When Joshua Dumas-Owens found out Cornell University would shut down for the remainder of the semester due to the coronavirus outbreak, he knew it meant more than just adjusting to online classes.
He worried about the money he would need to fly back to his hometown in Connecticut. He wondered about losing his campus job in the university’s fitness center. And since his apartment lease isn’t up until June, he would be on the hook for monthly rent until he found someone to take over his lease.
“I don’t have the luxury of not having to worry about my finances like a lot of Cornell’s population,” Dumas-Owens said. “It’s a lot more than (an) inconvenience when … every single dollar you spend [is] vital.”
With graduation only a couple of months away, the university is postponing the ceremony. In a message from Cornell President Martha Pollack, she committed that a commencement ceremony will be held in Ithaca for graduates and their families, date and location pending.
“For me, the negative emotions are more so about my family. I’m a first-generation college student. And this is the moment, [my] graduating and being able to walk, is something that my mother has been looking forward to her entire life,” Dumas-Owens said.
As the Centers for Disease Control and Prevention advised against mass gatherings, officials at Ivy League schools like Cornell as well as historically black colleges and public universities transitioned to online instruction in an effort to stop the spread of COVID-19. As of Monday, March 23, there are 33,404 U.S. cases, according to the Centers for Disease Control and Prevention.
But it’s not easy for Dumas-Owens. He’s using his student loans to pay for the apartment he can’t live in, even though he says he currently has $160,000 in student debt. Since commencement is postponed, he doesn’t know when or if he’ll return to Cornell.
“I might be a little bit too upset to come back,” he said. “At that point in the chapter of my life, my career started. So it’s time to move forward.”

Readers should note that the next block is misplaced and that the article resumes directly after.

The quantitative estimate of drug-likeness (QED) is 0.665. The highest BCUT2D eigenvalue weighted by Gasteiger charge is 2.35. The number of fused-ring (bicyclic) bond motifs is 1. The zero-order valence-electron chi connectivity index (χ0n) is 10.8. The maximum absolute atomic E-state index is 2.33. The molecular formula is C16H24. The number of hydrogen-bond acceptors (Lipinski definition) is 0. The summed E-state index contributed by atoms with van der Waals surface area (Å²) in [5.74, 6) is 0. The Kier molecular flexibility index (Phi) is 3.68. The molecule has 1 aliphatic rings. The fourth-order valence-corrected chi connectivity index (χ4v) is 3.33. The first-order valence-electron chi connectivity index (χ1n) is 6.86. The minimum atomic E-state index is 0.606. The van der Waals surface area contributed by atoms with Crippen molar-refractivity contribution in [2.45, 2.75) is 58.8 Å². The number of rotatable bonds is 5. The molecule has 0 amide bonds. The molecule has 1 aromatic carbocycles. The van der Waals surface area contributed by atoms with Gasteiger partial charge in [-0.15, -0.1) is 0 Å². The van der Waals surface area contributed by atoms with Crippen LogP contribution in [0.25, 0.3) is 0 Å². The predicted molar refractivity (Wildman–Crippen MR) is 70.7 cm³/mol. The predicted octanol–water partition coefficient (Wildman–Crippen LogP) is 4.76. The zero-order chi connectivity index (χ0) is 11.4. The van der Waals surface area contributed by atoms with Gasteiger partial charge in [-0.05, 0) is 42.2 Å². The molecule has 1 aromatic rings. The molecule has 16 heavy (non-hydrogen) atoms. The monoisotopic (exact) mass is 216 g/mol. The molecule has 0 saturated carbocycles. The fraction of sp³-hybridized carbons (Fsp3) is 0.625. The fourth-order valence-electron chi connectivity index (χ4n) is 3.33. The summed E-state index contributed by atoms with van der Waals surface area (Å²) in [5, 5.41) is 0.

Leaving campus with just a few days’ notice left many students in disarray, especially those who depend on on-campus jobs, food from the dining hall and just the socialization that attending college brings. Some are considering the tough decision not to go home to their families, fearing the virus might already have entered their parents’ homes.
After Washington State University ended in-person classes and opted for distance learning for the remainder of the spring semester, student Natalie Newcomb returned to Seattle to be near her parents. She’s now using social distancing precautions, such as not hanging out with friends and carrying Clorox wipes when she leaves the house.
“But I will say I haven’t spent nearly as much time with my friends as I normally would when I am back in Seattle,” she said.
She said her dad’s coworker was in direct contact with someone who tested positive. However, her parents haven’t shown any symptoms in about two weeks and have begun working from home.
“I’m an only child. I would be the one that would be helping as much as I can from afar and obviously taking precautions. I’m also open to take in the fact that I am younger. So I am willing to take that risk if it means that my parents need me there,” she said.
Her plan is to move back into her apartment near campus soon, to return to work.
“I’m probably going to be following that social distancing a lot more and probably going to be limiting [talking to friends] to phone calls,” she said.
Harvard University was one of the first schools to close its campus, sending shockwaves through the Ivy League student body. Isabel Mussleman, 19, learned through email that she only had a few days to vacate her dorm and return to her hometown in Culver City, California. Harvard too, has postponed its 2020 commencement.
“It’s a massive hassle and a logistical nightmare, even if it is feasible and not a huge hardship to go home,” said Mussleman, a psychology major. “I think the courses I’m taking this semester lend themselves okay enough for online. I have a lot of early morning classes, so now my earliest (online) class is at 6 a.m..”
Mussleman is especially disappointed about leaving friends.
“I am super bummed that I’m not going to be able to see a lot of people for a long time. And that’s super frustrating because like half the fun of going to classes is seeing your friends and chatting before and after the class,” Mussleman said. “So many friendships are because you sat next to them in a lecture.”
As students around the country shift from campus to computer, they are figuring out what forming friendships, and so many other hallmark college experiences, can look like, away from school.